Thursday, July 23, 2009

A new class...

One of my new classes is "The Rural Cultural Environment: Architecture and Landscape." The readings for the first week gave an introduction to the topic of vernacular architecture: what it is, what messages it can convey, how to see and translate those messages, and why it's important for us to make the effort to understand them. By taking a broad, multidisciplinary view we begin to see connections between our cultural, economic and technological systems and how they relate to the physical, social, and psychological frameworks we've constructed for the world we live in.

The phrase "vernacular architecture" refers to the buildings and surrounds that are found wherever people live. It considers equally the dwelling places of rich and poor; commercial districts and workplaces, whether urban, suburban, or rural; and transportation corridors and open spaces of whatever size and situation.

I understand they all have value in our understanding of the built and adapted landscape, but I admit that I find it difficult to embrace all features equally as welcome evidence of man's attempts to "re-create Heaven on earth." Strip malls, miles of used car sales lots, and Jackson's "suitcase [non-resident] farmers" (Landscape in Sight, John Brinckerhoff Jackson, p.337) are all factors of cultural change in our environment, but it's hard for me to view them objectively. The culture they represent is largely commercial and opportunistic and I feel little connection to it.

Jackson says that with our new understanding of the contributing forces, "There is no longer any need for putting up with anarchy and ugliness in our environment; we do not have to watch helplessly the destruction of cultural values. It can be made to include those features of the old and new that we like, and it can leave out the others" (p.338).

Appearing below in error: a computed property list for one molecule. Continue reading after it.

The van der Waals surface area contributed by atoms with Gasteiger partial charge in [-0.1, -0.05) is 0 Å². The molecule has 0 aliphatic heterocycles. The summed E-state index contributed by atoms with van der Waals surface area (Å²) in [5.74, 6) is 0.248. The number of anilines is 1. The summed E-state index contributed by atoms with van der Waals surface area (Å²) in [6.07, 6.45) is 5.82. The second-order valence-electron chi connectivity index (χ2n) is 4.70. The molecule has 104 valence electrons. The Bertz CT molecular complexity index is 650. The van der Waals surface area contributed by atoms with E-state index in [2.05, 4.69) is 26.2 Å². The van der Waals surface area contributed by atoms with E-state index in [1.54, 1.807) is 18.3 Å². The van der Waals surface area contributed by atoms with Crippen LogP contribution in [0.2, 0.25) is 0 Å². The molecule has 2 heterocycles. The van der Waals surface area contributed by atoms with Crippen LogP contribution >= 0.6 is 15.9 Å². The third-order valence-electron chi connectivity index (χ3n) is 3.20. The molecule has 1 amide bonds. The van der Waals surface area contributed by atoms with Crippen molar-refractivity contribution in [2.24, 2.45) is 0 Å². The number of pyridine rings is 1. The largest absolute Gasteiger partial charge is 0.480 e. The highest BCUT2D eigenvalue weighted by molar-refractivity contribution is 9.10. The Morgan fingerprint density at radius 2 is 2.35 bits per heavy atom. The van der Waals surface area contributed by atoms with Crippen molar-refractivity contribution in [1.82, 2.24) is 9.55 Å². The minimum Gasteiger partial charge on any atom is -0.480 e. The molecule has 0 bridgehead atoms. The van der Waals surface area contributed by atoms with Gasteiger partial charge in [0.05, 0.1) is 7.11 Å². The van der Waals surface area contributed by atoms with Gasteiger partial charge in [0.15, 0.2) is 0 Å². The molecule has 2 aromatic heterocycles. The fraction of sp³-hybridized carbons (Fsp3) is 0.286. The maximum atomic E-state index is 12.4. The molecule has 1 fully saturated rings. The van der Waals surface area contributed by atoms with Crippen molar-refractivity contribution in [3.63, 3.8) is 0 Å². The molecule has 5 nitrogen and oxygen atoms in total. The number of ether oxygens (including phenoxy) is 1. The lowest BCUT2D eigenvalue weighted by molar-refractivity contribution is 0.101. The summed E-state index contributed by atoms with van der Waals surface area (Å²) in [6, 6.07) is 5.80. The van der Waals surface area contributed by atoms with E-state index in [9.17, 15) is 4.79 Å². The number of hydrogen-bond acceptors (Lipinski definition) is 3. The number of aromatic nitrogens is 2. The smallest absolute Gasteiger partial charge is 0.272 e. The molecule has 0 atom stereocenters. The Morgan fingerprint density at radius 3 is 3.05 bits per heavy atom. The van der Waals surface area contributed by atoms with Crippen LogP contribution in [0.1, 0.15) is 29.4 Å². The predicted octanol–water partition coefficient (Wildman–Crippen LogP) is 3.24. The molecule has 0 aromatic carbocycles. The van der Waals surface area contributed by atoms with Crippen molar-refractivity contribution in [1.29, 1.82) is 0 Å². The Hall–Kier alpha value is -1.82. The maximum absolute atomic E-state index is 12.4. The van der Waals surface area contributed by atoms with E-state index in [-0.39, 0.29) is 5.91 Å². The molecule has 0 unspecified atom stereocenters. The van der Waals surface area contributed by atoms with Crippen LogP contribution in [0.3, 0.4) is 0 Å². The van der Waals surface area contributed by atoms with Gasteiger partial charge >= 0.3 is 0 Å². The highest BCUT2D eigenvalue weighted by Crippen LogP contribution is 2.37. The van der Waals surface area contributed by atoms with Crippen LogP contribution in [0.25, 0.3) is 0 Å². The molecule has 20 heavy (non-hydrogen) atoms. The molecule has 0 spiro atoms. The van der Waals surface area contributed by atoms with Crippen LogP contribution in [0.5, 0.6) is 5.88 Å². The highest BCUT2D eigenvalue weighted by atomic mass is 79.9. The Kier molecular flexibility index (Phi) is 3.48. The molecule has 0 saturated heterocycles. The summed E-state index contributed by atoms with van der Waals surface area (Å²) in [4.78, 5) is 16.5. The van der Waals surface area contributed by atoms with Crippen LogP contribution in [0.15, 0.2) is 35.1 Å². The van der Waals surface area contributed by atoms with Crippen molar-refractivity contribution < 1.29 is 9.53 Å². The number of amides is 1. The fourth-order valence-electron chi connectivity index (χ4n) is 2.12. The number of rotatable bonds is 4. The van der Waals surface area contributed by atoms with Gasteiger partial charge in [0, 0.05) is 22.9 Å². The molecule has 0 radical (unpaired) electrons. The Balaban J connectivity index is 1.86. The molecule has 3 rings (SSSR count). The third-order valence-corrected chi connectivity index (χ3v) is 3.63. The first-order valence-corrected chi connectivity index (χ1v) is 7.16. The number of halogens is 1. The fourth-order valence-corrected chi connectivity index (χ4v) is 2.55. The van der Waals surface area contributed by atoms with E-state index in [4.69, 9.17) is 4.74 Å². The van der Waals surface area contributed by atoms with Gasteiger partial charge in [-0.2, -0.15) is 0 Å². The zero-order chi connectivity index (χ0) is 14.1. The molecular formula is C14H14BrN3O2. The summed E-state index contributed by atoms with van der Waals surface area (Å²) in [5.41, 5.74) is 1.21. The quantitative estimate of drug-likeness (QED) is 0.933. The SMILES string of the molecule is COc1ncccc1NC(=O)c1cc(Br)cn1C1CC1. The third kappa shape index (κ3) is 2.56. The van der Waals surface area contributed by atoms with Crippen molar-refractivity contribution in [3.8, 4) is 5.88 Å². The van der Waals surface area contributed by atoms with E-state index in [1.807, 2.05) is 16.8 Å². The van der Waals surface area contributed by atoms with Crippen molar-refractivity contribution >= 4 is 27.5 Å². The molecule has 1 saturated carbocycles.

But this is where it all begins to unravel, at least in today's world. How many community master plans and zoning ordinances refer to a goal of "maintaining the character of the neighborhood?" That phrase may have worked in the days when there were fewer people, when the people who were there shared uniform cultural sensibilities, when top dollar profit didn't rule most social interactions, and when most building projects were undertaken by members of the local community.

Now, though, with our American emphasis on personal freedoms and legal entitlements, how can it be enforced? Who determines the details of the actual nature of "community character?" Who determines what does or doesn't maintain that character? It is much easier for the courts to uphold personal property rights than it is for them to uphold community claims to vague and poorly articulated aesthetic values.

We may better understand the messages of our built environment than we did before, but it's hard to know where we go from here.

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